By Nirja Dutt
Innovative to say the least, the world of horology is known for its undeniable ability to reinvent the wheel when it comes to time. But the fact is there is so much more that runs deeper than just a tool to witness time, here’s what’s currently on my radar.
For an industry that thrives on the ‘precious’ factor of its products, the world of horology has come far and wide. From noble metals to rare planetary substances, gemstones from far off lands to limited edition alloys, today the focus has shifted to so much more than just the evaluation of the material itself but to the value it actually adds to the product.
Hirsch Vegan Straps
As a brand that embodies making every watch your own, Hirsch has been known for its iconic straps for over 50 years. Now managed by the fourth generation, Hirsch is known for their patented ‘Rembordé technique’ which ensures the durability of a watch strap for much longer than expected. As leaders of the market, innovation is still very much a part of their ethos and one of their latest inventions is the ‘Leaf Strap’.
Already a best seller, the Leaf strap is made from natural leaves and is completely animal-free. In an effort to make products that promote a sustainable future, the beauty of the strap lies in its fine texture and variety of textures and shades, all derived from the natural source. The special organic Fibre Tech core adorned with real leaves from Austrian organic vineyards is treated for extra flexibility and durability and applied to a special carrier layer. The result is the strikingly uncanny appearance of authentic, natural green leaves upon the wrist, while still being endowed with the reliable construction typical of a Hirsch strap. As the leaves used in the making of this strap are a finite byproduct of the winemaking process, these straps are a limited edition, as only a certain number can be made per year. There is even a rose petal variant, a natural leaf edition, a birch adaptation, and this is just the tip of the iceberg, the house plans to expand their range to newer novelties as well.
Roger Dubuis Lume
While lume is a function of visibility, it’s always interesting to see how brands use it to aestheticize the look of a watch. Roger Dubuis’ Excalibur has gone to the next extreme with its glow-in-the-dark tourbillon. Three world premieres in one, this watch is a futuristic take on the watch manufacturer’s signature skeleton.
Crafted in their in-house rose gold alloy, the house has bejeweled the skeletonised dial to complete its day to night look in a sweep of lume. The most fascinating part is definitely the bezel which features 60 baguette cut diamonds placed in an invisible setting and have SuperLumiNova filled amidst its grooves, the result, a jewelry light show everytime you hit a dark spot. Matched with the hour markers, skeletonised bridges, perimeter of the tourbillon, the ‘Roger Dubuis’ and ‘Swiss Made’ all illuminated, the watch has an identity of its own that is a polar opposite from its daylight twin. The house plans to patent the luminized diamonds and shall use it in future creations.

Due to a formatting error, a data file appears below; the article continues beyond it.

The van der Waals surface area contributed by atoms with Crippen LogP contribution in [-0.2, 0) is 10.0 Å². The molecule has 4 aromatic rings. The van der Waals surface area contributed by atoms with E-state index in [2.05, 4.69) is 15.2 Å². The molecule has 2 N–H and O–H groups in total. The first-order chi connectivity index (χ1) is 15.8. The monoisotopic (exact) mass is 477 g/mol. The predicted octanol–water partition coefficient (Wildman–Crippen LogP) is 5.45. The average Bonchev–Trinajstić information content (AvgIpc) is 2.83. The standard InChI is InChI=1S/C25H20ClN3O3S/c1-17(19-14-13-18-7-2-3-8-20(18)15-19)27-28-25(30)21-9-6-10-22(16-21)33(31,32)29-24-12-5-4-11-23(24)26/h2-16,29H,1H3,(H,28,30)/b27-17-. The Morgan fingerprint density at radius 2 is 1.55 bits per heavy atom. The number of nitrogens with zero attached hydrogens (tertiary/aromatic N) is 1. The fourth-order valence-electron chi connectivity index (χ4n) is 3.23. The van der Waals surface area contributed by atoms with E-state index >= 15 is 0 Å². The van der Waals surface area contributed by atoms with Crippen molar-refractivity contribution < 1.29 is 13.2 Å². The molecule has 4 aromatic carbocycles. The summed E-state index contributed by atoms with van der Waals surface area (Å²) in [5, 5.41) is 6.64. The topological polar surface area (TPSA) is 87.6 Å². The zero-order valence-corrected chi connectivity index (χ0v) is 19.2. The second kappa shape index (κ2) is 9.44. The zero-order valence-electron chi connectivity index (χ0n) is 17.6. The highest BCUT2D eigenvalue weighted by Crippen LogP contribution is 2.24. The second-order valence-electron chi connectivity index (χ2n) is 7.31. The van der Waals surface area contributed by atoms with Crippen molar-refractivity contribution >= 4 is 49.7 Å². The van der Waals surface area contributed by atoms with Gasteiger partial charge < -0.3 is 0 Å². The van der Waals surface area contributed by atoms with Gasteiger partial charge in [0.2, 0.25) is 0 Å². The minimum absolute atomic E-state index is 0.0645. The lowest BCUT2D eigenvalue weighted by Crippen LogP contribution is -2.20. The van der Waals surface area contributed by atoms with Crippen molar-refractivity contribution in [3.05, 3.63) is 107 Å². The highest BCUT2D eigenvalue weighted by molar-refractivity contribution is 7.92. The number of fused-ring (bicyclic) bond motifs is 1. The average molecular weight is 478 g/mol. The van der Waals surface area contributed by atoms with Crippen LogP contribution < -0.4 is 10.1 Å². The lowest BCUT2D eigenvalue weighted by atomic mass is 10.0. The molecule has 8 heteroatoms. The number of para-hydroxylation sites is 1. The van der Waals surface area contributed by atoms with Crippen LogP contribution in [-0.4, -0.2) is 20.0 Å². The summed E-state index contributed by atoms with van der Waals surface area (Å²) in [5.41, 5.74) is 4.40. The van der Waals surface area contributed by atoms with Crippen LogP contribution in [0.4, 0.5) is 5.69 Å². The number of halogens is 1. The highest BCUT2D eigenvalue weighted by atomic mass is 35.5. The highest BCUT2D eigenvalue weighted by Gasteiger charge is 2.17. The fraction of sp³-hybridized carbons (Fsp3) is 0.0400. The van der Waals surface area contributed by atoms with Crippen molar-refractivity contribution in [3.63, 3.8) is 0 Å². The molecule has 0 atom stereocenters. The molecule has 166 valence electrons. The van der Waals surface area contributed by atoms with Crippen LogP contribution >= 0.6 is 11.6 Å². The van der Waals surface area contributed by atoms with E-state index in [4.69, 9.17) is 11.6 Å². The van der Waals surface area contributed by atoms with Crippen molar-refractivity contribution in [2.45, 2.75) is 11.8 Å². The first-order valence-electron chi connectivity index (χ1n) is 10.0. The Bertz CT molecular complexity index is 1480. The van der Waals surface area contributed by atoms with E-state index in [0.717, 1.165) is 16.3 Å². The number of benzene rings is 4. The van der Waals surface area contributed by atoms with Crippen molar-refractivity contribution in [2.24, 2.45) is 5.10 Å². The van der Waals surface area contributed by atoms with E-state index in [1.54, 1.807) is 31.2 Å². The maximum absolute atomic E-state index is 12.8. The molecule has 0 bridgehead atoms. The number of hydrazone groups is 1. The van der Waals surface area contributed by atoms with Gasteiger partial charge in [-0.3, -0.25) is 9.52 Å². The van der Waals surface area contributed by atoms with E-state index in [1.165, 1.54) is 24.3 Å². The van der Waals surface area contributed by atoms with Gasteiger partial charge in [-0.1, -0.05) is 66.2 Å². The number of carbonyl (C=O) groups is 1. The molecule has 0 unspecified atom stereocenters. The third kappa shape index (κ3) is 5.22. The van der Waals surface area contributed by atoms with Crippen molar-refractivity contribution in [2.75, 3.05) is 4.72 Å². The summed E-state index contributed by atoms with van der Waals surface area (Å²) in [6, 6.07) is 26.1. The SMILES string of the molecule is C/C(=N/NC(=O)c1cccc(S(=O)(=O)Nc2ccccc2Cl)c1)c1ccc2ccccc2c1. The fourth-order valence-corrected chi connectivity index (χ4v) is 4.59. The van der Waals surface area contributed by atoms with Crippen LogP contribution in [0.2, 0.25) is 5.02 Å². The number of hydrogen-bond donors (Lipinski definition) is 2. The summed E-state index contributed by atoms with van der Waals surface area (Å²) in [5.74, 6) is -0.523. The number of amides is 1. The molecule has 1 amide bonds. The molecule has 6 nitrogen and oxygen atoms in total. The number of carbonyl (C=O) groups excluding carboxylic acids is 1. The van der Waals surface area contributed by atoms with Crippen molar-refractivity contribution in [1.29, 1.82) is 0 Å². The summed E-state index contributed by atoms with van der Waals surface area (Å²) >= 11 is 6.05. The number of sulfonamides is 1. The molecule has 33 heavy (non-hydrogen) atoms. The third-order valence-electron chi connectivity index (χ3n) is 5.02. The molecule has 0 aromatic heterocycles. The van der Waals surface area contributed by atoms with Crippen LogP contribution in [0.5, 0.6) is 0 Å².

Bovet Raw Sugar Crystals
When Mr Pascal Raffy took over Bovet 1822 two decades ago, he promised to take the legacy of the house forward with utmost care and devotion. Under his aid, the label has grown back to be the niche coveted brand it once was. In addition to reigniting the bequest of the house, he has also been responsible for launching future-forward creations that appeal to a younger audience. One of which is named and inspired by his daughter Audrey Raffy (today, she is also the Vice President of Bovet) called Miss Audrey Sweet Art.
True to Ms Raffy’s personality and carefree desire for confections, the dial of the watch is made completely from raw sugar crystals. Crafting such a volatile substance is no small feat, each crystal is handpicked and then treated to ensure that light or heat will not melt them. Then they are set on the dial and hand painted by the in-house artisans resulting in a gradient of textured sparkle. The process of creating these by default makes each piece unique. The finishing touch of the Sweet Art are the hands that pivot midpoint to meet once every hour in the shape of a heart.
De Bethune Chronometry Service
While today the challenge is constantly how to make a watch truly your own, it seems like De Bethune has cracked the code on how to do just that. No, this is not based on color, straps or material, in fact it’s on movement. It is clear that most of us don’t have the same schedule, lifestyle or movement pattern so how can we expect our watches to be unified?
Presenting the Sensorial Chronometry Project by De Bethune, the new service requires the client to wear an electronic, sensor-filled test watch for two weeks to record the wearer’s environment and arm and wrist actions. The data is then compiled and analyzed at the De Bethune Chronometry Workshop in Switzerland for the owner’s specific type of wear. The house has built the robot arm inside its manufacture and using its state-of-the-art technology, the device will recreate the wearer’s movements in their specific environment. The watch is then modified to meet all the details that have been recorded over time and be attuned exactly to its wearer. This service is currently available for purchasers of the DB28GS Grand Blue.
But these are just a few of the many prototypes that are still within the confines of endless manufactures around the globe, but that’s what’s wonderful about horology isn’t it? There is still so much innovation to look forward to.